Ann Mikolowski

1940 – 1999


Ann Mikolowski, self portrait, photo by Tim Thayer

Ann Mikolowski, self portrait, photo by Tim Thayer

“We don’t generally think of a painter as being self-effacing, but that is exactly what makes Ann Mikolowski’s paintings so special. The conundrum is that there are no signature brushstrokes, no palette she favors, and no overt signs of her personality in her realist paintings. She used photographs to get her subject matter, but she was neither a photorealist nor someone who perfected a machinelike approach. When we consider that her two recurring subjects are landscape and portraiture, both of which we think of as being inseparable from the artist’s style—and here I am thinking of Alex Katz, Alice Neel, and Lucian Freud—the fact that she eschewed every kind of overt mannerism becomes all the more remarkable. It would be a mistake, however, to think that these are signs of her modesty, because, if anything, they are a confirmation of her deep and unshakeable confidence in both herself and her project.”

–John Yau; “To Have and to Hold”, Poetry Foundation



Ann Mikolowski, born in Detroit, Michigan in 1940, passed away in her Ann Arbor, Michigan home on August 6, 1999. She fought a long and inspiring battle with breast cancer.

Mikolowski was associated with the Cass Corridor art movement in Detroit. While attending Wayne State University and Center for Creative Studies in the 1960′s, she and her husband, Ken Mikolowski, founded The Alternative Press. Their letterpress editions of contemporary poetry and art were celebrated in a thirty year retrospective exhibition and symposium at the Hatcher Graduate Library, The University of Michigan, Ann Arbor, Michigan in 1999 and a twenty year retrospective at The Detroit Institute of Arts.

Light, clarity, and beauty infused her art. It was the collaboration between artists and writers that first inspired her miniature portraits, oil on linen, an intimate size for an intimate subject. These portraits were featured at the Gotham Book Mart in New York; Intersection for the Arts in San Francisco; The Saginaw Museum in Saginaw, Michigan; and a number of galleries. Solo exhibitions featured her work in New York, New York, San Francisco, California, Detroit, Michigan and Ann Arbor, Michigan.

While living for a time in Grindstone City, Michigan, Mikolowski painted the immense sky and water of nearby Lake Huron. “It would be impossible to ever make these paintings big enough,” she said.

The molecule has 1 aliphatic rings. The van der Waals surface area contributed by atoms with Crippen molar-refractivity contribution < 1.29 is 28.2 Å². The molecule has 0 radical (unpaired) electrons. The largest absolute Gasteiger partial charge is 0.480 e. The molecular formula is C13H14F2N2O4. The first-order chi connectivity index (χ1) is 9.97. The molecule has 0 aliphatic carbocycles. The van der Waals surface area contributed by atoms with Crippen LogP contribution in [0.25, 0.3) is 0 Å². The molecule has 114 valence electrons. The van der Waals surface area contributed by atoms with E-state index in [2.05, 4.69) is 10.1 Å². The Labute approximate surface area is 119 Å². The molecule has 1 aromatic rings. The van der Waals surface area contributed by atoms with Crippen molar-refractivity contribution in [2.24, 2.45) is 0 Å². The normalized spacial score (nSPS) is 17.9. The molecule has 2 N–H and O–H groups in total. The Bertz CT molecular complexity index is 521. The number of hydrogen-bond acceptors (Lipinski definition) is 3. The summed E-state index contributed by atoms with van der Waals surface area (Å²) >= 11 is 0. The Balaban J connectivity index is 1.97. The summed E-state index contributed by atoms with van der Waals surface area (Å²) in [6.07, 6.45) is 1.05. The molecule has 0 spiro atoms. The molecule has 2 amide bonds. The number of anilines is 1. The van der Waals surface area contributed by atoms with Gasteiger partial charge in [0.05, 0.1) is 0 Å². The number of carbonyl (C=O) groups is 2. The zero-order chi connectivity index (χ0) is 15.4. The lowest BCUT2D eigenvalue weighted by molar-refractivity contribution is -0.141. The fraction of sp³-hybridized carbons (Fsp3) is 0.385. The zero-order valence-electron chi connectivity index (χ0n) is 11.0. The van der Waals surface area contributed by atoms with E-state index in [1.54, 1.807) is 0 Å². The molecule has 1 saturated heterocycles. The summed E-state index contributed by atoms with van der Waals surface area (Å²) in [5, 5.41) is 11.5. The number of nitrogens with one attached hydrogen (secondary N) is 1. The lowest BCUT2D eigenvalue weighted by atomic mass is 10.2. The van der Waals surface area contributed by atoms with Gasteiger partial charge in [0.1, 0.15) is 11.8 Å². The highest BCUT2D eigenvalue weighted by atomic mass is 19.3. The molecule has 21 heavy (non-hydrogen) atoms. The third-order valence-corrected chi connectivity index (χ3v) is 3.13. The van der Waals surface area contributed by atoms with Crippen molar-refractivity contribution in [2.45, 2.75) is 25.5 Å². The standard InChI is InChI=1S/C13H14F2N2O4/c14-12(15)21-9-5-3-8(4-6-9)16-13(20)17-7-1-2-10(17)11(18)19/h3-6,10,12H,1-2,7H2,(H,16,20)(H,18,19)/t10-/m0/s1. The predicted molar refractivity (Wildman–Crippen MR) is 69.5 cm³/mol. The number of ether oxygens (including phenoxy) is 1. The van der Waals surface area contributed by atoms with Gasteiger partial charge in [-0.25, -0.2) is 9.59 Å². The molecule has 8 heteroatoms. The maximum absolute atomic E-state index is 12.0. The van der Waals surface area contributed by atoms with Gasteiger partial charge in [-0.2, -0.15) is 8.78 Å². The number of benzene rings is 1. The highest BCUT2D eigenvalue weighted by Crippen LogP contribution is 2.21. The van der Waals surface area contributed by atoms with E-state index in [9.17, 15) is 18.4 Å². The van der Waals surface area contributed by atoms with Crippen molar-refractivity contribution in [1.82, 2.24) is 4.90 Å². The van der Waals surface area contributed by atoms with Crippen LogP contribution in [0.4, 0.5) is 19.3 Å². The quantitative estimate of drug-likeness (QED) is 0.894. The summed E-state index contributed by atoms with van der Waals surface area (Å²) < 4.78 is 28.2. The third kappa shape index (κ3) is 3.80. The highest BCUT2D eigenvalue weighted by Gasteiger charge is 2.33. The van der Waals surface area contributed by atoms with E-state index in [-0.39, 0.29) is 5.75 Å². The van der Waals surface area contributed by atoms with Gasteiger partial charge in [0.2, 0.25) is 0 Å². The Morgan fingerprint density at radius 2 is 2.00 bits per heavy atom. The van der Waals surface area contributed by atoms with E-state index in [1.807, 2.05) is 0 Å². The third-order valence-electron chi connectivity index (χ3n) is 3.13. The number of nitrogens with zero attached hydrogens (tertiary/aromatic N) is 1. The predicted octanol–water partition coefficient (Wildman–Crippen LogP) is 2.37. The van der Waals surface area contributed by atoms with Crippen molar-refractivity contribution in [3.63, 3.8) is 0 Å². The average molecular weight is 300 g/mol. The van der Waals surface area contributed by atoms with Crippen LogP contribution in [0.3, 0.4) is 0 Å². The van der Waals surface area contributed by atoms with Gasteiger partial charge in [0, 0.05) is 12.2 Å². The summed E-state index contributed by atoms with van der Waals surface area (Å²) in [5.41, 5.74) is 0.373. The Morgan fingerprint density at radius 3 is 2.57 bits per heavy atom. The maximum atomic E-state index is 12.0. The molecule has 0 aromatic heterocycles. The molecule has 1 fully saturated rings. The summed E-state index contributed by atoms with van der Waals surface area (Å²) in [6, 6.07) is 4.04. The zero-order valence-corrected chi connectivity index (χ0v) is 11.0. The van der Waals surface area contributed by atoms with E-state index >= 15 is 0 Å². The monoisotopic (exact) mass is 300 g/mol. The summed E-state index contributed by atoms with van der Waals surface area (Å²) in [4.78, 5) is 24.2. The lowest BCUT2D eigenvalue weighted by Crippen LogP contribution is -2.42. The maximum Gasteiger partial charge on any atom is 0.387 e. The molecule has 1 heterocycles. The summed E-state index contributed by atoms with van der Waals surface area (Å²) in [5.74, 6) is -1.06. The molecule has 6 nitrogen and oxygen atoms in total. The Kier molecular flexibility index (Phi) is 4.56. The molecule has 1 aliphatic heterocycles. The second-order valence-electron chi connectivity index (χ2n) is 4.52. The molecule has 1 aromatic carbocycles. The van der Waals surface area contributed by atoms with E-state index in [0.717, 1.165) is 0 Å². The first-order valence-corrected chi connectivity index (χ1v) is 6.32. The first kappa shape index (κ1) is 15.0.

She was awarded the Michigan Arts Award from the Arts Foundation of Michigan and Individual Grants from the Michigan Council for the Arts. Her work is in private and public collections including The Detroit Institute of Arts and Absolut Vodka. Between 1994 and 1997, Mikolowski collaborated with Stewart & Stewart on four screenprint editions.




Ann Mikolowski, “Robert Creeley” (1988). Oil on linen. 3 1/4” x 2 3/8”. Collection Penelope Creeley.

Ann Mikolowski, “Robert Creeley” (1988). Oil on linen. 3 1/4” x 2 3/8”. Collection Penelope Creeley.

“Mikolowski’s process was rigorous. To achieve an almost photorealist accuracy on the tiny canvases, she worked with modified brushes, pared down sometimes to a few bristles. In a portrait of the poet Robert Creeley, the soft folds of the poet’s denim shirt seem palpable in the shifting blue hues. Creeley’s lips are parted slightly; a cigarette between his fingers is burned down; a green glass bottle, reflected on the countertop, is visibly low. Each detail in the portrait is an invitation into the poet’s private space, and the artist’s.

Amid an art community in the 1970s preoccupied with the detritus of a crumbling, post-riot Detroit, Mikolowski’s paintings read like glimpses of a fabled world. During the ‘80s and ‘90s, her realism countered the broader theoretical positions of postmodernism, which pointed away from reality and toward the simulacrum. Mikolowski’s work was, and remains, neither an avowal nor disavowal of the real (and realism), but the evocation of a personal reality. In one of her only self-portraits, she sits, smiling, against a wall of evergreen trees. The portrait translates the infinitude of time and space into an elegant language of moment and place–of an ordinary moment that is noticed for its singularity, and then passed by.”

–Natalie Haddad:  “Ann Mikolowski: Two Ways of Looking in a Mirror”, Rain Taxi

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